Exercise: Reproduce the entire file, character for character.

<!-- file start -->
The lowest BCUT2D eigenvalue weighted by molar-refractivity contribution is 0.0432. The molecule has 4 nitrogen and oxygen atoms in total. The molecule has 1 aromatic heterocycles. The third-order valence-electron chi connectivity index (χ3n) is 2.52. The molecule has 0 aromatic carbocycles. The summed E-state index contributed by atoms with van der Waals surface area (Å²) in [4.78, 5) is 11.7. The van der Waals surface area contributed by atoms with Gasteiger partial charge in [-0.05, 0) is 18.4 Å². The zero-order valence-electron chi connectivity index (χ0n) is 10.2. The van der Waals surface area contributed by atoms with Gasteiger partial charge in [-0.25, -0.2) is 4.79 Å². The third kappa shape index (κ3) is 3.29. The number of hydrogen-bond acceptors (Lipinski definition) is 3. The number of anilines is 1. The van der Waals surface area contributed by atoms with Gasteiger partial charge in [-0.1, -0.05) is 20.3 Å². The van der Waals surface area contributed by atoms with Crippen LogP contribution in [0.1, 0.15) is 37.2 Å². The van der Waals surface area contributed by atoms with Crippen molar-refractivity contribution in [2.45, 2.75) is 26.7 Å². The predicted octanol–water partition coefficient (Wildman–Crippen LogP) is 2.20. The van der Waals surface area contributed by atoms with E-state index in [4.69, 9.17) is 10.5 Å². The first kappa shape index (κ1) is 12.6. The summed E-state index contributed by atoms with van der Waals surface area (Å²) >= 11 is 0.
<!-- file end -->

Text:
The lowest BCUT2D eigenvalue weighted by molar-refractivity contribution is 0.0432. The molecule has 4 nitrogen and oxygen atoms in total. The molecule has 1 aromatic heterocycles. The third-order valence-electron chi connectivity index (χ3n) is 2.52. The molecule has 0 aromatic carbocycles. The summed E-state index contributed by atoms with van der Waals surface area (Å²) in [4.78, 5) is 11.7. The van der Waals surface area contributed by atoms with Gasteiger partial charge in [-0.05, 0) is 18.4 Å². The zero-order valence-electron chi connectivity index (χ0n) is 10.2. The van der Waals surface area contributed by atoms with Gasteiger partial charge in [-0.25, -0.2) is 4.79 Å². The third kappa shape index (κ3) is 3.29. The number of hydrogen-bond acceptors (Lipinski definition) is 3. The number of anilines is 1. The van der Waals surface area contributed by atoms with Gasteiger partial charge in [-0.1, -0.05) is 20.3 Å². The van der Waals surface area contributed by atoms with Crippen LogP contribution in [0.1, 0.15) is 37.2 Å². The van der Waals surface area contributed by atoms with Crippen molar-refractivity contribution in [2.45, 2.75) is 26.7 Å². The predicted octanol–water partition coefficient (Wildman–Crippen LogP) is 2.20. The van der Waals surface area contributed by atoms with E-state index in [4.69, 9.17) is 10.5 Å². The first kappa shape index (κ1) is 12.6. The summed E-state index contributed by atoms with van der Waals surface area (Å²) >= 11 is 0.